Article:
[HR] Medical Marijuana Developments: The Next Employee Health Benefit?
The winds of change are blowing through Canada, and they smell like Marijuana – Medical Marijuana that is. It was inevitable, with the tabling of Marijuana legalization legislation in 2017 by the federal government (Bill C-45, or the Cannabis Act, is now at its second reading in the Senate as of January 2018), the granting of growing and distribution licenses to various established growers and new entrants, the various provinces creating and rolling out tentative new plans and policies with regard to stocking, pricing and distribution networks, with pharmaceutical companies investing significant amounts of money in creating synthetic versions of the active ingredient so it can be marketed in pill form, and pharmacies like Shoppers Drug Mart applying for a distribution license in 2016.
The latest development in the ongoing saga of medical marijuana in Canada, is that Sun Life has just announced that it will include medical cannabis as optional coverage under an extended health-care benefit plan as of March 1, 2018.
The Marihuana for Medical Purposes Regulations (MMPR SOR/2016-230, s. 281) passed in June of 2013, and was amended in 2016, creating a for-profit commercial structure for medical cannabis producers and retailers. These regulations also ensure that any sick Canadian in need of treatment can access cannabis that’s been grown in a safe and sterile environment. Here’s the only issue: while the vast majority of prescription medications are fully covered under Health Canada, cannabis is not one of those drugs.
In as early as 2015, an Ontario university student established a precedent that has paved the way for coverage of medical marijuana by private insurance plans in Canada. However, marijuana doesn’t yet have a Drug Identification Number (DIN), which is the industry standard usually required before a pharmaceutical is authorized for sale and reimbursement. This lack of a DIN is a sticking point for doctors, many of whom are reluctant to sign medical documents for patients who make a case for medical marijuana.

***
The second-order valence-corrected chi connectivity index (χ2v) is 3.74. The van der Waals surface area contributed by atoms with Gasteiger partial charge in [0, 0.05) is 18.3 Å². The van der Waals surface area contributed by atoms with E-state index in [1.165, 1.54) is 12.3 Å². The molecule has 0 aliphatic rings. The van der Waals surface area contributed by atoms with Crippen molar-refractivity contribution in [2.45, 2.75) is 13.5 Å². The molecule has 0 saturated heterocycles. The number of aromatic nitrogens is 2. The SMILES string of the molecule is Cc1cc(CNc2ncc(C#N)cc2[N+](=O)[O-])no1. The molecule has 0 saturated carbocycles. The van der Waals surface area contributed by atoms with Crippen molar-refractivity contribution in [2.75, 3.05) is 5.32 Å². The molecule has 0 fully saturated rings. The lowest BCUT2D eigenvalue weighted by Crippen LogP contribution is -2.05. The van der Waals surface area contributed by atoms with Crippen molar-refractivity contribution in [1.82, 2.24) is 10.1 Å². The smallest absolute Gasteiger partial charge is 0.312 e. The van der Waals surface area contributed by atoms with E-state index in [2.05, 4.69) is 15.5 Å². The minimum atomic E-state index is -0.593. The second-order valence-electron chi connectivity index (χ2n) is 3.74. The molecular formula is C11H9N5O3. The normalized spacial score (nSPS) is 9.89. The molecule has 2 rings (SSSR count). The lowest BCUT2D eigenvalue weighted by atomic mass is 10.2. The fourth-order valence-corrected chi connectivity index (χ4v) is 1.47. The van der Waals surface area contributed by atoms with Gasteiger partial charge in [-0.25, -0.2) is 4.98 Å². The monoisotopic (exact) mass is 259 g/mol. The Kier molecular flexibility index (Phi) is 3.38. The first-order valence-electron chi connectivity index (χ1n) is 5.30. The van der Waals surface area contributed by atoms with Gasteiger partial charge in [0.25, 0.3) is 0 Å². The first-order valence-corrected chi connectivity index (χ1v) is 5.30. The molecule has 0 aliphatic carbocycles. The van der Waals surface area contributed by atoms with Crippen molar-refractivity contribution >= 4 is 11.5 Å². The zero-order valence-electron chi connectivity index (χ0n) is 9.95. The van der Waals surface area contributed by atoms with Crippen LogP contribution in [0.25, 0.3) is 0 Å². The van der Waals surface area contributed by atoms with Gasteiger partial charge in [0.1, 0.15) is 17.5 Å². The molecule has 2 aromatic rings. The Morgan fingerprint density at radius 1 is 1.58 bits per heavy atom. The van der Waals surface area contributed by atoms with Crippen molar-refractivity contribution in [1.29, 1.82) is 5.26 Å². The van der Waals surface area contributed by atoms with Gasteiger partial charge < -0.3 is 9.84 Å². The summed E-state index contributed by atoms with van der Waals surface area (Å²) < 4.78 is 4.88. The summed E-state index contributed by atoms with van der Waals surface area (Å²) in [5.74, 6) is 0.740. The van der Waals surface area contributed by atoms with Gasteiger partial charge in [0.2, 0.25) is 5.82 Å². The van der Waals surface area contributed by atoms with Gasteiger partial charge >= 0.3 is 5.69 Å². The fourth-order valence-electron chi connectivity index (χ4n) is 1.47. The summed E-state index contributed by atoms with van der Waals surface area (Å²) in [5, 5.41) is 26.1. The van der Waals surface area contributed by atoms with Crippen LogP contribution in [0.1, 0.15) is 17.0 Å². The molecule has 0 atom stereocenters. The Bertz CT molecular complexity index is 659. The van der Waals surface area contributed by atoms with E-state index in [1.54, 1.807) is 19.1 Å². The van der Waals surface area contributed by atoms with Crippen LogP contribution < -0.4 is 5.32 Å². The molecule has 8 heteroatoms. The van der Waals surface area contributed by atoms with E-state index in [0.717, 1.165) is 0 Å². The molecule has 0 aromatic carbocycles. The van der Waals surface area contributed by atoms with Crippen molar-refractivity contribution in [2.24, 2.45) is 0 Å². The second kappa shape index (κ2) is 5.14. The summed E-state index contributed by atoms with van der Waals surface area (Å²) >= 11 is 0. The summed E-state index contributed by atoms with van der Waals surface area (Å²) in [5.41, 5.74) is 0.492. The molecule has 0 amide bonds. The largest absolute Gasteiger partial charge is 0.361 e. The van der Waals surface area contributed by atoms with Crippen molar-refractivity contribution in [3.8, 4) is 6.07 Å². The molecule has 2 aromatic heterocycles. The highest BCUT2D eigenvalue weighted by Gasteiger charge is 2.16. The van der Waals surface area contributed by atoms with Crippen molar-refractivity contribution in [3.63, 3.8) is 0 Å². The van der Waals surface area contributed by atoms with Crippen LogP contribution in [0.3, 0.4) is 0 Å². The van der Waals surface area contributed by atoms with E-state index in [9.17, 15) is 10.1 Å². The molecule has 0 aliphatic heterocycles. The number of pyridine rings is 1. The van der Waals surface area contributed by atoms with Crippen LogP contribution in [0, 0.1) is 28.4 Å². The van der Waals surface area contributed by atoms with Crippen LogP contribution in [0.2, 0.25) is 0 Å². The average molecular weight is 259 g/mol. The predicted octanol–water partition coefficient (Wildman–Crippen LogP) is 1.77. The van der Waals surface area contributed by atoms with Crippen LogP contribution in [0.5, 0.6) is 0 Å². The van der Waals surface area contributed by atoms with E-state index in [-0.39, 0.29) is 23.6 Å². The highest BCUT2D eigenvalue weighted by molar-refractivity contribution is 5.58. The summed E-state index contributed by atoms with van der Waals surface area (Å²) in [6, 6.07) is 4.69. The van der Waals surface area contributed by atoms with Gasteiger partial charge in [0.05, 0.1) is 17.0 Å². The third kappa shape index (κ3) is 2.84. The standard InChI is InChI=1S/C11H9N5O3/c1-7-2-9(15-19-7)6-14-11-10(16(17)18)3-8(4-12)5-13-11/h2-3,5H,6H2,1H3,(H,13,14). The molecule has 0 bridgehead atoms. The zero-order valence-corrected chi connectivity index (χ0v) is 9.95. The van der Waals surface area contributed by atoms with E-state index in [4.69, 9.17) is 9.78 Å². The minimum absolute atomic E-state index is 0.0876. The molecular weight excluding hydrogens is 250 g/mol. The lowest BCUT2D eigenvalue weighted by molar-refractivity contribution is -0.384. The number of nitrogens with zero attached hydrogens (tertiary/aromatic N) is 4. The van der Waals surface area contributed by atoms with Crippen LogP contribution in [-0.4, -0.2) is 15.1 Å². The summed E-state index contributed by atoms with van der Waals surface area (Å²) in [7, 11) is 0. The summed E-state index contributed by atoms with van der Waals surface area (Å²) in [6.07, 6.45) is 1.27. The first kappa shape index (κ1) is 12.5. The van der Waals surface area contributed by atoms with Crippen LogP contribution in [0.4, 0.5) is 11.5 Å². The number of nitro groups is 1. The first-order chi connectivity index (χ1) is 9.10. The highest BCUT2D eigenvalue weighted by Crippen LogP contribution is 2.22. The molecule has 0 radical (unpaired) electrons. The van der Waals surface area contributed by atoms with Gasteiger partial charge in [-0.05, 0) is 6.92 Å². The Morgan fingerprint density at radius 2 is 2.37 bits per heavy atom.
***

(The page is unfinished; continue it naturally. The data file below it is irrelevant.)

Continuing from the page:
In April 2017, Canadian retail giant Loblaw had started covering medical marijuana for employees through their health benefit plans. Not surprising at all considering that the company’s Shoppers Drug Mart division had applied to Health Canada for the license to sell medical marijuana, in October 2016. In January 2018, subject to Health Canada’s approval of this license, Nanaimo, BC based licensed marijuana producer Tilray Canada Ltd. has signed a deal to become a medical cannabis supplier to Shoppers Drug Mart.
A small, but growing number of other self-insured Canadian health benefit plans already cover medical marijuana in certain circumstances. In May 2017, Windsor, ON. union LIUNA Local 625 started covering medical marijuana as a way to reduce opioid use among members. Earlier in 2017, a Nova Scotia human rights board said the Canadian Elevator Industry Welfare Trust Plan had to cover medical marijuana expenses for an employee, although that plan’s board of trustees is appealing the decision. Veterans Affairs Canada also reimburses a growing number of military veterans for medical cannabis.
Just recently, in February 2018, an American tobacco leaf merchant has acquired majority stakes in a P.E.I. licensed medical marijuana producer as well as a cannabis company that is developing indoor growing operations in Ontario. This follows a similar move by another American company in October 2017, with Corona beer maker Constellation Brands clinching a deal to acquire a nearly 10 per cent stake in licensed medical marijuana producer Canopy Growth Corp. from Smith Falls, ON, Canada.
It is clear that employers are hearing it from their employees, more than ever now – “When will it become a benefit?” and paying for employees’ medical marijuana prescriptions raises a host of complex questions, especially in safety-sensitive industries like manufacturing, heavy machinery, resource extraction or construction. But it’s important to note that workers in those industries are already using other employer-covered drugs that are high risk like opiates and benzodiazepines. Overall, while there’s definitely a hesitance by some organizations of being the first out of the gate to offer medical marijuana as a benefit for employees or as a coverage option, with the writing on the wall, and the tide rising, can industry players afford to be the last out of the gate to offer this benefit or coverage to their employees?